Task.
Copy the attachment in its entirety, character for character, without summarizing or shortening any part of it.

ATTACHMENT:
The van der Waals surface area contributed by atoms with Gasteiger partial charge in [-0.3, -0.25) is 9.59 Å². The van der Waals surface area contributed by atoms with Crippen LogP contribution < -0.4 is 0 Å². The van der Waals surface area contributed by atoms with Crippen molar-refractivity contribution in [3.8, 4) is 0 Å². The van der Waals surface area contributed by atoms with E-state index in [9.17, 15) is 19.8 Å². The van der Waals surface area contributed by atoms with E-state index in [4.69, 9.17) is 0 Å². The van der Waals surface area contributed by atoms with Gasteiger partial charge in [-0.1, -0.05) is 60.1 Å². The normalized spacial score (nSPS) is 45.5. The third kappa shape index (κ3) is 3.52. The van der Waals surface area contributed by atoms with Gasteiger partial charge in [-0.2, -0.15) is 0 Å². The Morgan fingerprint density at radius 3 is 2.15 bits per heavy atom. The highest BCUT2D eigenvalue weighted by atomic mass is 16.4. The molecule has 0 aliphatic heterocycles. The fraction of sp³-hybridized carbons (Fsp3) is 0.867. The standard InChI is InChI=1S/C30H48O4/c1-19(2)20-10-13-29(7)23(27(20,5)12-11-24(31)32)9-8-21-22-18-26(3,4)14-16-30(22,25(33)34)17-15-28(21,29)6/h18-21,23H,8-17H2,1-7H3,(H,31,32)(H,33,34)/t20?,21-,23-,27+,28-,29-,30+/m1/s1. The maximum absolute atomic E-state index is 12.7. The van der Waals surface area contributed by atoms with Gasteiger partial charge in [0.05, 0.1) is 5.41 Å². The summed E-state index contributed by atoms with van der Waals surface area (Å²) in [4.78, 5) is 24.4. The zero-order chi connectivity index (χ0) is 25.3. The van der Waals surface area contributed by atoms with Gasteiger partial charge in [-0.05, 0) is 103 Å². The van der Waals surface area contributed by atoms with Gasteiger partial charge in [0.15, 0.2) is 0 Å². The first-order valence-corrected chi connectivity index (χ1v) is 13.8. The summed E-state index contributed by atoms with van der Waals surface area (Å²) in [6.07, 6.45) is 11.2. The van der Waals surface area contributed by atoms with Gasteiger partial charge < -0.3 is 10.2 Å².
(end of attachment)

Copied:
The van der Waals surface area contributed by atoms with Gasteiger partial charge in [-0.3, -0.25) is 9.59 Å². The van der Waals surface area contributed by atoms with Crippen LogP contribution < -0.4 is 0 Å². The van der Waals surface area contributed by atoms with Crippen molar-refractivity contribution in [3.8, 4) is 0 Å². The van der Waals surface area contributed by atoms with E-state index in [9.17, 15) is 19.8 Å². The van der Waals surface area contributed by atoms with E-state index in [4.69, 9.17) is 0 Å². The van der Waals surface area contributed by atoms with Gasteiger partial charge in [-0.1, -0.05) is 60.1 Å². The normalized spacial score (nSPS) is 45.5. The third kappa shape index (κ3) is 3.52. The van der Waals surface area contributed by atoms with Gasteiger partial charge in [-0.2, -0.15) is 0 Å². The Morgan fingerprint density at radius 3 is 2.15 bits per heavy atom. The highest BCUT2D eigenvalue weighted by atomic mass is 16.4. The molecule has 0 aliphatic heterocycles. The fraction of sp³-hybridized carbons (Fsp3) is 0.867. The standard InChI is InChI=1S/C30H48O4/c1-19(2)20-10-13-29(7)23(27(20,5)12-11-24(31)32)9-8-21-22-18-26(3,4)14-16-30(22,25(33)34)17-15-28(21,29)6/h18-21,23H,8-17H2,1-7H3,(H,31,32)(H,33,34)/t20?,21-,23-,27+,28-,29-,30+/m1/s1. The maximum absolute atomic E-state index is 12.7. The van der Waals surface area contributed by atoms with Gasteiger partial charge in [0.05, 0.1) is 5.41 Å². The summed E-state index contributed by atoms with van der Waals surface area (Å²) in [4.78, 5) is 24.4. The zero-order chi connectivity index (χ0) is 25.3. The van der Waals surface area contributed by atoms with Gasteiger partial charge in [-0.05, 0) is 103 Å². The van der Waals surface area contributed by atoms with Gasteiger partial charge in [0.15, 0.2) is 0 Å². The first-order valence-corrected chi connectivity index (χ1v) is 13.8. The summed E-state index contributed by atoms with van der Waals surface area (Å²) in [6.07, 6.45) is 11.2. The van der Waals surface area contributed by atoms with Gasteiger partial charge < -0.3 is 10.2 Å².